[OSGeo-Conf] Code of Conduct at Events?
peter at ebatty.com
Thu Nov 11 00:27:42 EST 2010
Hi Eric, I will try to just say a few short(ish) words on this.
First, this is a complex and emotive topic. Please don't put words in other
people's mouths, it doesn't help us to have a calm and reasonable debate.
You said Jeff and Peter said that "sexual assault doesn't happen at FOSS4G".
Neither of us said anything like that (though clearly I hope it doesn't).
I think the thing that both Jeff and I were questioning is whether we need
an explicit policy on this. My general feeling is still that it is common
sense that we expect conference attendees to obey the law and behave in a
respectful manner towards other conference attendees. As you said in your
original note, there are a long list of other undesirable behaviors we could
have policies on including racism, respect for sexual orientation or
religious views, etc etc. We could fill several pages of a program easily
with policies on how people should behave.
I attend probably in the order of 10 conferences (mainly geo-related), large
and small, per year, and have done for many years. I don't recall ever
seeing a specific policy at any of these conferences along these lines. That
doesn't mean we shouldn't have one, it's just an observation.
One concern I do have if we have a prominently displayed policy is that many
people will jump to the conclusion that there has been an issue in this area
at FOSS4G in the past, which I don't think that there has, so far as I'm
aware. Some people might see it as a positive thing if we had such a policy,
but I am concerned that others might see it as a reason not to attend - wow,
if the conference organizers have to tell attendees that it's unacceptable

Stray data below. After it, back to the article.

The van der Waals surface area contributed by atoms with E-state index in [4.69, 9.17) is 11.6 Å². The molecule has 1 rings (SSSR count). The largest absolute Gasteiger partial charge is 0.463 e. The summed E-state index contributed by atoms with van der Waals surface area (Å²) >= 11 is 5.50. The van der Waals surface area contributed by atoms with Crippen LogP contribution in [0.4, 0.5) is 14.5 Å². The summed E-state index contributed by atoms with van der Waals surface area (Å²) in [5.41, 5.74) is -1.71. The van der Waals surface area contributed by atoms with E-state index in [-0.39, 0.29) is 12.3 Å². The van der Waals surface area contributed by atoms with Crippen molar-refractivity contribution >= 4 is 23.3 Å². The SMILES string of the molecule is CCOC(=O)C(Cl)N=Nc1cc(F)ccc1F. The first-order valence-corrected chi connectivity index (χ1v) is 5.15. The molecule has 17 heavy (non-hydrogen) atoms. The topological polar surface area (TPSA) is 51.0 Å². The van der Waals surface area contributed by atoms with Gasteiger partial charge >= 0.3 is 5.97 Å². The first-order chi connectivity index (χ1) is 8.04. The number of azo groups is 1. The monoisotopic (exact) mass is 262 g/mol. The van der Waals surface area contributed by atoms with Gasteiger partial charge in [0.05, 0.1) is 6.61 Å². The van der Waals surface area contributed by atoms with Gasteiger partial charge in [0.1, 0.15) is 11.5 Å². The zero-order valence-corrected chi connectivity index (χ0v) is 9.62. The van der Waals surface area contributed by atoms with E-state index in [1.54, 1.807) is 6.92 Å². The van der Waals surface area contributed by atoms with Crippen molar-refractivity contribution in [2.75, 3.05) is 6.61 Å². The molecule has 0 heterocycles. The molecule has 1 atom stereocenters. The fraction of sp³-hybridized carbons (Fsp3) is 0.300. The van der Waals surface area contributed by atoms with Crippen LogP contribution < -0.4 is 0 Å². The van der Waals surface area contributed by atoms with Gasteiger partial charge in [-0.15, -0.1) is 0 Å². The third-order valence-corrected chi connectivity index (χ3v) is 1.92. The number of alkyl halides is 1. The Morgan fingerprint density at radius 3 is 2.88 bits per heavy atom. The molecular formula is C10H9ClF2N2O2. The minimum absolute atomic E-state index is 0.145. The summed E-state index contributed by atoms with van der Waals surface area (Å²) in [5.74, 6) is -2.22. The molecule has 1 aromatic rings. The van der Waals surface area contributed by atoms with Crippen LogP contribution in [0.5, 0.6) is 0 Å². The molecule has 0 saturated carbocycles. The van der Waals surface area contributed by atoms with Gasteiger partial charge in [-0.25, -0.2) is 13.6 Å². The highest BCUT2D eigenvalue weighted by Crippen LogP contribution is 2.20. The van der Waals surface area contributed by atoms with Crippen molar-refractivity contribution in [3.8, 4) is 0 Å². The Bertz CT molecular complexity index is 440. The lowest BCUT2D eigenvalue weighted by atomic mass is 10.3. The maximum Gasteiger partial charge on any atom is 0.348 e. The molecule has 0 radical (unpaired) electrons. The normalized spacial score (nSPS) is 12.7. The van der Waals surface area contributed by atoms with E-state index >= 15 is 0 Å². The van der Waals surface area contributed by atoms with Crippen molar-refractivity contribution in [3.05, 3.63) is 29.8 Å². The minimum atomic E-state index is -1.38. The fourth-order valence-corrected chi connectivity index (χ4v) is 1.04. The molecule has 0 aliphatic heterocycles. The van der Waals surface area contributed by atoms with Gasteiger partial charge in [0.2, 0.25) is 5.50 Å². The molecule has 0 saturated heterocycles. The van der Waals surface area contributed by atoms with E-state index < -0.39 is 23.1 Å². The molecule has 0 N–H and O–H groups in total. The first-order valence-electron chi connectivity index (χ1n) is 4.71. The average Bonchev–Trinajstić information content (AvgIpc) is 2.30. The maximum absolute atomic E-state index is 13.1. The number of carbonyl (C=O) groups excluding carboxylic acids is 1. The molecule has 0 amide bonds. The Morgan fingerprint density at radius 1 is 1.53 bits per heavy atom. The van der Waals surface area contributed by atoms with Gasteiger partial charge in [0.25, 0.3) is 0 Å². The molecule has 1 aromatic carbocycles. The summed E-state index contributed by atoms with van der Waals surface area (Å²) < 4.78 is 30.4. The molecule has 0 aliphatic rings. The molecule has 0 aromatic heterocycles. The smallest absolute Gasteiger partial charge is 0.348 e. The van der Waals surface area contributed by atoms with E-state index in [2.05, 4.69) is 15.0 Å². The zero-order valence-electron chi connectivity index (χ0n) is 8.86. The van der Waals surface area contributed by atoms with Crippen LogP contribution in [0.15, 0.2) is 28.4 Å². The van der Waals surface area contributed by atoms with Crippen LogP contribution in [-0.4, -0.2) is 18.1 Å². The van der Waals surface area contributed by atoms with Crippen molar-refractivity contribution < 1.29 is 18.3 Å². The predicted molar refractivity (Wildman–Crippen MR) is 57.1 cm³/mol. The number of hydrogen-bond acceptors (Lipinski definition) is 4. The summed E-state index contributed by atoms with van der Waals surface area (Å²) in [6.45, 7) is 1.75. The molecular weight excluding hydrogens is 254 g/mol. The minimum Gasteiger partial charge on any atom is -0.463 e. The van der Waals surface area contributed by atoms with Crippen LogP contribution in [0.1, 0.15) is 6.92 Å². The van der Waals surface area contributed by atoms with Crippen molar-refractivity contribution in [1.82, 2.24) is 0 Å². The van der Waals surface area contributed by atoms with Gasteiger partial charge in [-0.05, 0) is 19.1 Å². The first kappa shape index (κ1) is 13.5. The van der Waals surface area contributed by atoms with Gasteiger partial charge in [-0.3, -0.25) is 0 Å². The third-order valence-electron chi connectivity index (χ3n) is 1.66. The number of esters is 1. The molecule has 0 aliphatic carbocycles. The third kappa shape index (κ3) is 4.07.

to sexually harass / assault other attendees, what sort of people are they
expecting to attend? As you noted, women are already under-represented at
FOSS4G and other geo conferences, and I would hate to see us adding
deterrents for women to attend (again, this may or may not be the case, but
I think it's a real risk).
You suggest that having a statement in the program may deter this kind of
behavior. To be honest I really doubt that. "Oh, the organizers of this
conference disapprove of sexual harassment, I'll save that for the next
conference I'm at".
If we do have some sort of code of conduct / policy in this area, that puts
the onus on the conference organizers to police that. What happens if
someone makes a complaint to the conference organizers, how do we judge
whether it is well founded or not? I think there is a real risk of us
over-reaching what is reasonable for the conference organizers to be
Clearly none of us would want this sort of thing to happen at FOSS4G. It's a
complex topic and I can see pros and cons in regard to us having some sort
of code of conduct. And clearly the motivations behind proposing that we
have a policy are well-intentioned. I wouldn't rule it out, but overall I
lean pretty strongly at the moment to thinking that having an explicit
policy in this area may create more problems than it solves.
On Wed, Nov 10, 2010 at 9:24 PM, Eric Wolf <ebwolf at gmail.com> wrote:
> I started a thread related to this subject on a friend's blog:
> Some activity has started, including a link to the IETF RFC 1384
> Guidlines for Conduct:
> Which appear to have been lifted by our friends at OGC as their
> Principles of Conduct: